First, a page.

For the first time in 25 years, people diagnosed as HIV+ are no longer restricted by a travel ban. Columnist Andrew Sullivan writes:
I'm not exaggerating when I say that it's one of the happiest days of my whole life. For two and a half decades, I have longed to be a citizen of the country I love and have made my home. I now can. There is no greater feeling… I've lived with this awful sense of insecurity, of fear of leaving the country, of visiting my family, of the lingering sense that my virus rendered me potentially deportable, that any roots I put down might be dug up suddenly one day - for fifteen years. The lifting of this threat - the sense that I now have a home I know will be secure for me and my husband - is indescribable.Compared to those who unnecessarily suffered and died from what turns out to be nothing more than a political disease, Sullivan got off easy. He thanks Republicans and Democrats alike - including (gasp!) George Bush.
But being politically correct, he was careful not to question the theology that has funded fake research and gay activism at the expense of his own civil rights since 1981.
Conceived by corrupt scientists (who faced unemployment) and gay activists (who didn't want to admit that their symptoms were related to promiscuity and drug abuse), HIV provided cover for both. Activists pressured politicians for funding and, in return, Robert Gallo blamed the consequences of their behavior on a harmless retrovirus. (more here)
Pharmaceutical marketers like AIDSTruth and AIDSMap continue to pressure politicians who refuse to accept the propaganda. As one expert explained:
"The chief function of propaganda is to convince the masses, whose slowness of understanding needs to be given time so they may absorb information; and only constant repetition will finally succeed in imprinting an idea on their mind."The lifting of travel restrictions is a first step toward the unraveling of a lie. Sullivan doesn't question the deadly drug treatments or the $billions that have been wasted on activism and research. He doesn't ask why Congress sent $48 billion to Africa's corrupt politicians or why taxpayers continue to dump three quarters of all medical research into a political disease that has never medically identified as a leading cause of death in the US or Africa (as recently as 2006).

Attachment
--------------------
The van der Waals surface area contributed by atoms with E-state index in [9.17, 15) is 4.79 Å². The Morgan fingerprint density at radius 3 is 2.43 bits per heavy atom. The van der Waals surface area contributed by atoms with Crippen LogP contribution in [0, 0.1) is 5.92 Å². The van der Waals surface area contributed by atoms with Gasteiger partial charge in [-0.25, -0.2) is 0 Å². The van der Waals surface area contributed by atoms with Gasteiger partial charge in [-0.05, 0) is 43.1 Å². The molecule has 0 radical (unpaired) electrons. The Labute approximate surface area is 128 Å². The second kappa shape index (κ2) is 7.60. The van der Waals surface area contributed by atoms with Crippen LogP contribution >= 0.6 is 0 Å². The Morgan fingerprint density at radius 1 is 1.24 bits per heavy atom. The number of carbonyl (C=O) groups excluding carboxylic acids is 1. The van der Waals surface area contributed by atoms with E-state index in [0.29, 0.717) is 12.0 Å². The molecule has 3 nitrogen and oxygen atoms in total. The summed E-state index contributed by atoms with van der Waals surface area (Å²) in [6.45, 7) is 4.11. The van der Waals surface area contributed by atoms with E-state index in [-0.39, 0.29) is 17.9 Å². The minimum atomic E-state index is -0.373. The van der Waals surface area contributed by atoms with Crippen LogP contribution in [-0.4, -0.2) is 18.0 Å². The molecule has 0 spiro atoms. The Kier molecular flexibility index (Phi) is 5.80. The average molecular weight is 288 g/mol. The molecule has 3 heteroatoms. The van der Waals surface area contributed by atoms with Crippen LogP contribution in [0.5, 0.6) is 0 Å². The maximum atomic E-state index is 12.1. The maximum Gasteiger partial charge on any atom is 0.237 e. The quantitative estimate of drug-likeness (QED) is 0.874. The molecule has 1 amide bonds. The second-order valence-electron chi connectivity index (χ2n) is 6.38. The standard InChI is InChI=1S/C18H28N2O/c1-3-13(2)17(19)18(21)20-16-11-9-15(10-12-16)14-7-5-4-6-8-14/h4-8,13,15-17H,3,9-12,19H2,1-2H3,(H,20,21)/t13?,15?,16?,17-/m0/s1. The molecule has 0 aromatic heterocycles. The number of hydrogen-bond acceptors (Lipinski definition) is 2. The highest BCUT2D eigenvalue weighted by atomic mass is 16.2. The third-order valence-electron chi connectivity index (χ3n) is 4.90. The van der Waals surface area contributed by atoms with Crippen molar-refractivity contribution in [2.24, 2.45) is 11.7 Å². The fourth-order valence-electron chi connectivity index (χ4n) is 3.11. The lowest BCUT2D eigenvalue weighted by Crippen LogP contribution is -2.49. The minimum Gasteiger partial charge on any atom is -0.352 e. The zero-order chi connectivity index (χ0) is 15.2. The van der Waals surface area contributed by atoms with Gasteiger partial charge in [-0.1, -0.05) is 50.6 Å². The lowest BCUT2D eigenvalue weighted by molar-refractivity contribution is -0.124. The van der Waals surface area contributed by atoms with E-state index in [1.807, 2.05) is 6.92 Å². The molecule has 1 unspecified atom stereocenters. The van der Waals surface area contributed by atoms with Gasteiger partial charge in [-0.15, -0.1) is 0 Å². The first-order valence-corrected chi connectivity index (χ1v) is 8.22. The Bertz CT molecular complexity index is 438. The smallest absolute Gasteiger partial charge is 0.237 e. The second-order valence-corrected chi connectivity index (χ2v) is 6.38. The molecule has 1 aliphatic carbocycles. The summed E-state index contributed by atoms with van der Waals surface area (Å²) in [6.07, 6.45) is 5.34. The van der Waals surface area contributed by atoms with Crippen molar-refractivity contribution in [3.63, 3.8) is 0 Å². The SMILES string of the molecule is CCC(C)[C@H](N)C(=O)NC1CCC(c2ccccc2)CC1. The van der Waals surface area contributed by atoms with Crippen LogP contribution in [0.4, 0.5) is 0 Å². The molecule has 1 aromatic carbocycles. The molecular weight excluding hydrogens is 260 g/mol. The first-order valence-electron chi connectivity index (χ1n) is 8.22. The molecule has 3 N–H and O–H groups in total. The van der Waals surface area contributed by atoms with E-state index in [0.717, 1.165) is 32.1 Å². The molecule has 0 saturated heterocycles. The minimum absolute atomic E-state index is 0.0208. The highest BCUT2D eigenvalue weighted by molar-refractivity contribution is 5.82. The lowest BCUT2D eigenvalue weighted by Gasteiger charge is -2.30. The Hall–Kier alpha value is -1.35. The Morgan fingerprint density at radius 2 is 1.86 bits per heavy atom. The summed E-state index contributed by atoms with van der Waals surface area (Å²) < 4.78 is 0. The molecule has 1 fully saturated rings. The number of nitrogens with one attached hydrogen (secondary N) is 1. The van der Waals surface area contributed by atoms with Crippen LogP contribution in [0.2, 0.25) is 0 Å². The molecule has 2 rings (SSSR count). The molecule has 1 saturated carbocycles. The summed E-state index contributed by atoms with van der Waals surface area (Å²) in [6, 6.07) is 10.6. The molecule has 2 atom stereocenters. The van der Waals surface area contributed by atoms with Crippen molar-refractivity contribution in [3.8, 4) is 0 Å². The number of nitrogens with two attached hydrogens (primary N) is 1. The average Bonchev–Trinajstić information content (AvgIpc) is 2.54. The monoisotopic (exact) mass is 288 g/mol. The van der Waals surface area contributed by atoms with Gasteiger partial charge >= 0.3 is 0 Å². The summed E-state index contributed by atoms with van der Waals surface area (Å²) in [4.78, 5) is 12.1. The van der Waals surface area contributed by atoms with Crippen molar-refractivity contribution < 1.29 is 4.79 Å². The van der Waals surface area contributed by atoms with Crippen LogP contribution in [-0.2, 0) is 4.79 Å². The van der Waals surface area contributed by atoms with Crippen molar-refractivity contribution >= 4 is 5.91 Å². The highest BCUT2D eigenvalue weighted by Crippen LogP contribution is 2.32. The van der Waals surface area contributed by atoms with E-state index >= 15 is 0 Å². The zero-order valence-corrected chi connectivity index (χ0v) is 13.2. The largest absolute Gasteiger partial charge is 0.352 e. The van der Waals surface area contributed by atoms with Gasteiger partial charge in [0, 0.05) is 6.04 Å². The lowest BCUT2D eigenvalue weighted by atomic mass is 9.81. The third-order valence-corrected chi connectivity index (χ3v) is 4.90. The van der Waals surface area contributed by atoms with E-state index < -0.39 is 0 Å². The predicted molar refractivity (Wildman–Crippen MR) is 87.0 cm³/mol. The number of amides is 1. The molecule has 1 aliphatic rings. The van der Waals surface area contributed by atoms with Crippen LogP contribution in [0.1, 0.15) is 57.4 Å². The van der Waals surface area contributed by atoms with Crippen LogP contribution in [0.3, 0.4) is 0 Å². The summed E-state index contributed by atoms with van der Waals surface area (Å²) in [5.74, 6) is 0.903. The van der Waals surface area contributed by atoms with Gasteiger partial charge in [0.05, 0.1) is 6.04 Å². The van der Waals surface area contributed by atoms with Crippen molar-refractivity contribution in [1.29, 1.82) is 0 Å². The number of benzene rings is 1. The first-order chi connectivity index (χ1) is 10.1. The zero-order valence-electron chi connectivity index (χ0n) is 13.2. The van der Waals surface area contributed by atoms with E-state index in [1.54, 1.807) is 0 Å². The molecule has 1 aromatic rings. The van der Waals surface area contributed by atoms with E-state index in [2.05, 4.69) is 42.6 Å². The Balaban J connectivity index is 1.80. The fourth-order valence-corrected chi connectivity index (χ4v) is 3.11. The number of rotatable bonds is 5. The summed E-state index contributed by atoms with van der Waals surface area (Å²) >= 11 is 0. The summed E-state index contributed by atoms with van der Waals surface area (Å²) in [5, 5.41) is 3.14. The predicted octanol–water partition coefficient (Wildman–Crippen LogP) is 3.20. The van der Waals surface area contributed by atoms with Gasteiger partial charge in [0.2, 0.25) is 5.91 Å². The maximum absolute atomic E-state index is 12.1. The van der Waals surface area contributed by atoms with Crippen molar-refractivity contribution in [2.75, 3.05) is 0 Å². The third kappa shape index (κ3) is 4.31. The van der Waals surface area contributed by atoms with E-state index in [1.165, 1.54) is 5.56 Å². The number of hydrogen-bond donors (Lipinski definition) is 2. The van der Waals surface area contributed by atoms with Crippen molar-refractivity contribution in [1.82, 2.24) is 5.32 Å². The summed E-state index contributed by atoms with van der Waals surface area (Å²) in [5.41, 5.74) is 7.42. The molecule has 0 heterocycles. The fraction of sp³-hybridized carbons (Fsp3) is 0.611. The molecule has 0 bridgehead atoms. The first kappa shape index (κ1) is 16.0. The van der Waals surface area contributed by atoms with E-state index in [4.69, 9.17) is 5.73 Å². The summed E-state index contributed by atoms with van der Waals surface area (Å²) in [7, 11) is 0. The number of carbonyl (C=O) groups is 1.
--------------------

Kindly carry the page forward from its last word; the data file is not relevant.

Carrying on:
Like a cancer survivor who celebrates a Happy Meal, Sullivan's travel plans have somehow eclipsed the admission by Nobel Laureate and HIV co-discoverer Luc Montagnier that HIV can be cured with a nutritious diet.
Nor does Sullivan mention the civil rights of Philippe Padieu, who expects to spend the next 40 years in prison for behaving like Bill Clinton. Why are Sullivan's travel plans more important than Willie Campbell, who will unnecessarily spend the rest of his life in prison for spitting on a cop?
If HIV is as dangerous as the pharmaceutical industry wants us to believe it is, how can we allow people like Sullivan, who is allegedly infected with a disease that supposedly kills 900 persons a day in South Africa, to sit in buses and airplanes next to our friends and family? If the hysteria that led to travel restrictions has unraveled, why should a lothario and homeless man remain in prison? Is Sullivan's celebration about human rights or a trip to Piccadilly Circus?"
This is just a glimpse of the bizarre political pseudoscience called HIV. No wonder they hate me.